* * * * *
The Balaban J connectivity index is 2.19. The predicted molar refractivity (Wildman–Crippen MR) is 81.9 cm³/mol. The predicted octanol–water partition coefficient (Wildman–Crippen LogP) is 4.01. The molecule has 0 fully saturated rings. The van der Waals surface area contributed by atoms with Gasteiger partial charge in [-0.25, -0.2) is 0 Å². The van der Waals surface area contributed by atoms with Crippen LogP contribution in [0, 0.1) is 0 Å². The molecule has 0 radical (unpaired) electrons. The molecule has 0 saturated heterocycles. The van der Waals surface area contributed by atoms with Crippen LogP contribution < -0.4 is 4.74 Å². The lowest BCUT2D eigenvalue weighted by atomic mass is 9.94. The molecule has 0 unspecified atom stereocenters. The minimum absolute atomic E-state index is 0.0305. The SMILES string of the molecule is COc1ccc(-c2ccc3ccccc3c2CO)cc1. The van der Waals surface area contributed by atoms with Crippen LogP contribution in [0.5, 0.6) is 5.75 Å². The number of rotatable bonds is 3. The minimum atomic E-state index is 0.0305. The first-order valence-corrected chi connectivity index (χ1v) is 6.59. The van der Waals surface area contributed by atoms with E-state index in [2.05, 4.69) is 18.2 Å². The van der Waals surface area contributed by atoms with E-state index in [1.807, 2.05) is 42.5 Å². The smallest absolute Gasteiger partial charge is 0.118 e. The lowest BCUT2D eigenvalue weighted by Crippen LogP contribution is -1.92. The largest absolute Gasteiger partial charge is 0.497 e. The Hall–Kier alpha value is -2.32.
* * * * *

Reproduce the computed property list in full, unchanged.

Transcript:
The Balaban J connectivity index is 2.19. The predicted molar refractivity (Wildman–Crippen MR) is 81.9 cm³/mol. The predicted octanol–water partition coefficient (Wildman–Crippen LogP) is 4.01. The molecule has 0 fully saturated rings. The van der Waals surface area contributed by atoms with Gasteiger partial charge in [-0.25, -0.2) is 0 Å². The van der Waals surface area contributed by atoms with Crippen LogP contribution in [0, 0.1) is 0 Å². The molecule has 0 radical (unpaired) electrons. The molecule has 0 saturated heterocycles. The van der Waals surface area contributed by atoms with Crippen LogP contribution < -0.4 is 4.74 Å². The lowest BCUT2D eigenvalue weighted by atomic mass is 9.94. The molecule has 0 unspecified atom stereocenters. The minimum absolute atomic E-state index is 0.0305. The SMILES string of the molecule is COc1ccc(-c2ccc3ccccc3c2CO)cc1. The van der Waals surface area contributed by atoms with Crippen LogP contribution in [0.5, 0.6) is 5.75 Å². The number of rotatable bonds is 3. The minimum atomic E-state index is 0.0305. The first-order valence-corrected chi connectivity index (χ1v) is 6.59. The van der Waals surface area contributed by atoms with E-state index in [2.05, 4.69) is 18.2 Å². The van der Waals surface area contributed by atoms with E-state index in [1.807, 2.05) is 42.5 Å². The smallest absolute Gasteiger partial charge is 0.118 e. The lowest BCUT2D eigenvalue weighted by Crippen LogP contribution is -1.92. The largest absolute Gasteiger partial charge is 0.497 e. The Hall–Kier alpha value is -2.32.